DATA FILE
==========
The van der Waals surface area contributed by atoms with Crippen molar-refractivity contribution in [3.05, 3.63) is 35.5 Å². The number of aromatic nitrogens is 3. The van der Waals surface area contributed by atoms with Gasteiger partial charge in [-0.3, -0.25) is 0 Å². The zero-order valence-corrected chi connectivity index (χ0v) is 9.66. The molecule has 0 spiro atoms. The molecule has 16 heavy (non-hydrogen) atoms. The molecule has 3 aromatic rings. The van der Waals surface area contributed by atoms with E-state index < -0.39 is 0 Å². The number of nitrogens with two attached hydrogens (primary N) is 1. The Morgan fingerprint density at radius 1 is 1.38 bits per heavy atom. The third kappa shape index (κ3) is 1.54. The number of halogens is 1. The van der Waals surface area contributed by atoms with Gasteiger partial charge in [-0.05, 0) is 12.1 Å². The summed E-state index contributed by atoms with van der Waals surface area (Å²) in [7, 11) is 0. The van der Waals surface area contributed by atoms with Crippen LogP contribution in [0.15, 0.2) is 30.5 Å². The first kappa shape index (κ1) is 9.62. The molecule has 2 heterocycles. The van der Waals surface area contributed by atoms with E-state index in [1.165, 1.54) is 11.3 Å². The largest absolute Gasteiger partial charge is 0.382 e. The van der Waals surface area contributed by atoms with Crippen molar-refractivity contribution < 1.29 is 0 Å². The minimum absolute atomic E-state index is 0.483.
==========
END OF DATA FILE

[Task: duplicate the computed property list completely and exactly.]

The van der Waals surface area contributed by atoms with Crippen molar-refractivity contribution in [3.05, 3.63) is 35.5 Å². The number of aromatic nitrogens is 3. The van der Waals surface area contributed by atoms with Gasteiger partial charge in [-0.3, -0.25) is 0 Å². The zero-order valence-corrected chi connectivity index (χ0v) is 9.66. The molecule has 0 spiro atoms. The molecule has 16 heavy (non-hydrogen) atoms. The molecule has 3 aromatic rings. The van der Waals surface area contributed by atoms with E-state index < -0.39 is 0 Å². The number of nitrogens with two attached hydrogens (primary N) is 1. The Morgan fingerprint density at radius 1 is 1.38 bits per heavy atom. The third kappa shape index (κ3) is 1.54. The number of halogens is 1. The van der Waals surface area contributed by atoms with Gasteiger partial charge in [-0.05, 0) is 12.1 Å². The summed E-state index contributed by atoms with van der Waals surface area (Å²) in [7, 11) is 0. The van der Waals surface area contributed by atoms with Crippen LogP contribution in [0.15, 0.2) is 30.5 Å². The first kappa shape index (κ1) is 9.62. The molecule has 2 heterocycles. The van der Waals surface area contributed by atoms with E-state index in [1.165, 1.54) is 11.3 Å². The largest absolute Gasteiger partial charge is 0.382 e. The van der Waals surface area contributed by atoms with Crippen molar-refractivity contribution < 1.29 is 0 Å². The minimum absolute atomic E-state index is 0.483.